Ch 4 Newton's Laws of Motion




Physics Classroom's Newton's Laws of Motion - check it out!


In this chapter we will study newton's three laws of motion and Newton's law of gravity. These laws are at the heart of classical mechanics and describe motion, in the scale of the world we live in every day, quite well. We will find that the motion of objects is related to the forces acting on the objects.

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A force is simply a push or a pull on an object. The force that is acting on the object can be in contact or at a distance depending on the nature of the force.

Contact Forces:

friction, push or pull directly

Forces at Distance:

gravitational fields, electric fields, and magnetic fields


Newton's First Law

An object remains in constant straight line motion unless an unbalanced force acts on it. An object at rest remains at rest unless an unbalanced force acts on it.
The first law is also known as the Law of Inertia. Unbalanced forces produce a NET force that is NOT zero. IMPORTANT- when there is a NET force on an objects, the object changes its motion- it accelerates!

Mass and Inertia

Inertia is simply the object's resistance to a change in its motion. Not understanding the direct relationship between mass and inertia is one of the common mistakes made by students in physics- the amount of INERTIA an object has is directly related to the amount of MASS it has. More mass, more inertia... Less mass, less inertia.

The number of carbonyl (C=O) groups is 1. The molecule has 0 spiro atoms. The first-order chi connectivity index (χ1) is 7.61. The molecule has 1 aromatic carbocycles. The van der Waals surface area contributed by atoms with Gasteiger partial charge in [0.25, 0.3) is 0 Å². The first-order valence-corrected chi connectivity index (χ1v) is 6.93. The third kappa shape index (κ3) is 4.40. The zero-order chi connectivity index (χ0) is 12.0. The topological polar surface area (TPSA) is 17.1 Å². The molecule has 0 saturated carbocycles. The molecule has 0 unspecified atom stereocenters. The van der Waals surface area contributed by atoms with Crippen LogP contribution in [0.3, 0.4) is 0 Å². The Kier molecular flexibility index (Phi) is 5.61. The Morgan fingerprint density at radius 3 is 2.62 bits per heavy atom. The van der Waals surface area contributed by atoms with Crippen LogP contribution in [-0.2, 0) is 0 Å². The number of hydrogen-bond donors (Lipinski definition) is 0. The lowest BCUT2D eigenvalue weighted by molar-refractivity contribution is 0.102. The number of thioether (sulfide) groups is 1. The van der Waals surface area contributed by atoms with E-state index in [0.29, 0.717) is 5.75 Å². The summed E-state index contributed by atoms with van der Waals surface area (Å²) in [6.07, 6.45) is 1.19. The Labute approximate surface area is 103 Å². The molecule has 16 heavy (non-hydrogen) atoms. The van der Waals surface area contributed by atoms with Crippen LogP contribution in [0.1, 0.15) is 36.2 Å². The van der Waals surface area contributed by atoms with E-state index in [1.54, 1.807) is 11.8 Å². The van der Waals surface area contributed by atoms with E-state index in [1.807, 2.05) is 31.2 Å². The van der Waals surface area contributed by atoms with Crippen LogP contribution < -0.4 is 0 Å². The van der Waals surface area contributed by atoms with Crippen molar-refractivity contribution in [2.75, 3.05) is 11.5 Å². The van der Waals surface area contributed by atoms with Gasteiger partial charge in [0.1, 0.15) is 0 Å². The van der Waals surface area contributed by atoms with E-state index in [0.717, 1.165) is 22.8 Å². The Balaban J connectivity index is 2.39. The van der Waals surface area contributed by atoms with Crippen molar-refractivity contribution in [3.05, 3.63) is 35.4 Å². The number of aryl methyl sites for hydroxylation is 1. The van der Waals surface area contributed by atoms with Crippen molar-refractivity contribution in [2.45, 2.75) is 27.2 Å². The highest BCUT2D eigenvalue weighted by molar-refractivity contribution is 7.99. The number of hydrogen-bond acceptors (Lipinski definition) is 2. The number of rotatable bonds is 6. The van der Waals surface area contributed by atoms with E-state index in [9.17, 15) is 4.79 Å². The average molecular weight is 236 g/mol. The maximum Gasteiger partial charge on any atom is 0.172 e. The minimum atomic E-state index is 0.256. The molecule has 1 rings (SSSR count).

Newton's Second Law

Newton's second law is the primary law that will be used when calculating motion quantities. In words it states that the acceleration of an object is proportional to the ration of force to mass.

In a much simpler equation form the law is written as: a = F/m
acceleration is equal to the ratio of force to mass

OR it can be written F = ma
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We measure mass in kilograms and force in Newtons

1 N is defined as the force required to accelerate a 1kg mass 1 m/s^2 F = ma or 1N = 1kg (1 m/s^2)

1 Newton is about 1/4 pound or 1N = 0.225 lb

Newton's Third Law

This is the tough one... forces always come in PAIRS! This is the action-reaction law:

For every action, there is an equal and opposite reaction.
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For example- as you sit on a chair, your weight is the force pushing down on the seat of the chair, but the chair has a reactive force pushing opposite your weight holding you in place. The reactive force in this case is called the NORMAL force.